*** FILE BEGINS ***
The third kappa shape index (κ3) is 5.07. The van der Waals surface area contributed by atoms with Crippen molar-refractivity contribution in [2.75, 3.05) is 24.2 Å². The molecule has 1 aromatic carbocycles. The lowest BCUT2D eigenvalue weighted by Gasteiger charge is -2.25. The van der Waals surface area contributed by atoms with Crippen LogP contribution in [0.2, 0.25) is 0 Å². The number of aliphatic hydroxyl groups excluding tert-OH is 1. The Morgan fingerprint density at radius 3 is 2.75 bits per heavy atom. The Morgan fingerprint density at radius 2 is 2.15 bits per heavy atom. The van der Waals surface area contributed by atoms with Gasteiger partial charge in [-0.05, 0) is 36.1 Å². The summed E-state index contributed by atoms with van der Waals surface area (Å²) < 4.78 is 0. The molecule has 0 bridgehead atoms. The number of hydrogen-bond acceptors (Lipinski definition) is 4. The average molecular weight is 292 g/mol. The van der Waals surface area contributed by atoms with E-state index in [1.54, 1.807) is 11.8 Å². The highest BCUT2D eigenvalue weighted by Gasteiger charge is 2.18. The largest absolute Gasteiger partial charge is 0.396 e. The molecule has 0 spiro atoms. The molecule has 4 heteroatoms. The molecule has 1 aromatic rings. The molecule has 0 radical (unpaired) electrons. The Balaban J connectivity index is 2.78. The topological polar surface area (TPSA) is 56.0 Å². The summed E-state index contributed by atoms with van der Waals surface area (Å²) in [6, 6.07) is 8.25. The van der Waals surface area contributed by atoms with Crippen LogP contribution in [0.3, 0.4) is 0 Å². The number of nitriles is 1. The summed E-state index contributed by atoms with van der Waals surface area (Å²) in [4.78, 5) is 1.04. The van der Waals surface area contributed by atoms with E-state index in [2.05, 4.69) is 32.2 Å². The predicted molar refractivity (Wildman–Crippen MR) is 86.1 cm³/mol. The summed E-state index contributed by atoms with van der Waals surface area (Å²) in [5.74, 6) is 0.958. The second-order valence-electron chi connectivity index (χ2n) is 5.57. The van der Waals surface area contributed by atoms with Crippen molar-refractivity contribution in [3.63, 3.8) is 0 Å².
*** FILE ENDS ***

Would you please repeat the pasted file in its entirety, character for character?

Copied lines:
The third kappa shape index (κ3) is 5.07. The van der Waals surface area contributed by atoms with Crippen molar-refractivity contribution in [2.75, 3.05) is 24.2 Å². The molecule has 1 aromatic carbocycles. The lowest BCUT2D eigenvalue weighted by Gasteiger charge is -2.25. The van der Waals surface area contributed by atoms with Crippen LogP contribution in [0.2, 0.25) is 0 Å². The number of aliphatic hydroxyl groups excluding tert-OH is 1. The Morgan fingerprint density at radius 3 is 2.75 bits per heavy atom. The Morgan fingerprint density at radius 2 is 2.15 bits per heavy atom. The van der Waals surface area contributed by atoms with Gasteiger partial charge in [-0.05, 0) is 36.1 Å². The summed E-state index contributed by atoms with van der Waals surface area (Å²) < 4.78 is 0. The molecule has 0 bridgehead atoms. The number of hydrogen-bond acceptors (Lipinski definition) is 4. The average molecular weight is 292 g/mol. The van der Waals surface area contributed by atoms with E-state index in [1.54, 1.807) is 11.8 Å². The highest BCUT2D eigenvalue weighted by Gasteiger charge is 2.18. The largest absolute Gasteiger partial charge is 0.396 e. The molecule has 0 spiro atoms. The molecule has 4 heteroatoms. The molecule has 1 aromatic rings. The molecule has 0 radical (unpaired) electrons. The Balaban J connectivity index is 2.78. The topological polar surface area (TPSA) is 56.0 Å². The summed E-state index contributed by atoms with van der Waals surface area (Å²) in [6, 6.07) is 8.25. The van der Waals surface area contributed by atoms with Crippen LogP contribution in [0.3, 0.4) is 0 Å². The number of nitriles is 1. The summed E-state index contributed by atoms with van der Waals surface area (Å²) in [4.78, 5) is 1.04. The van der Waals surface area contributed by atoms with E-state index in [2.05, 4.69) is 32.2 Å². The predicted molar refractivity (Wildman–Crippen MR) is 86.1 cm³/mol. The summed E-state index contributed by atoms with van der Waals surface area (Å²) in [5.74, 6) is 0.958. The second-order valence-electron chi connectivity index (χ2n) is 5.57. The van der Waals surface area contributed by atoms with Crippen molar-refractivity contribution in [3.63, 3.8) is 0 Å².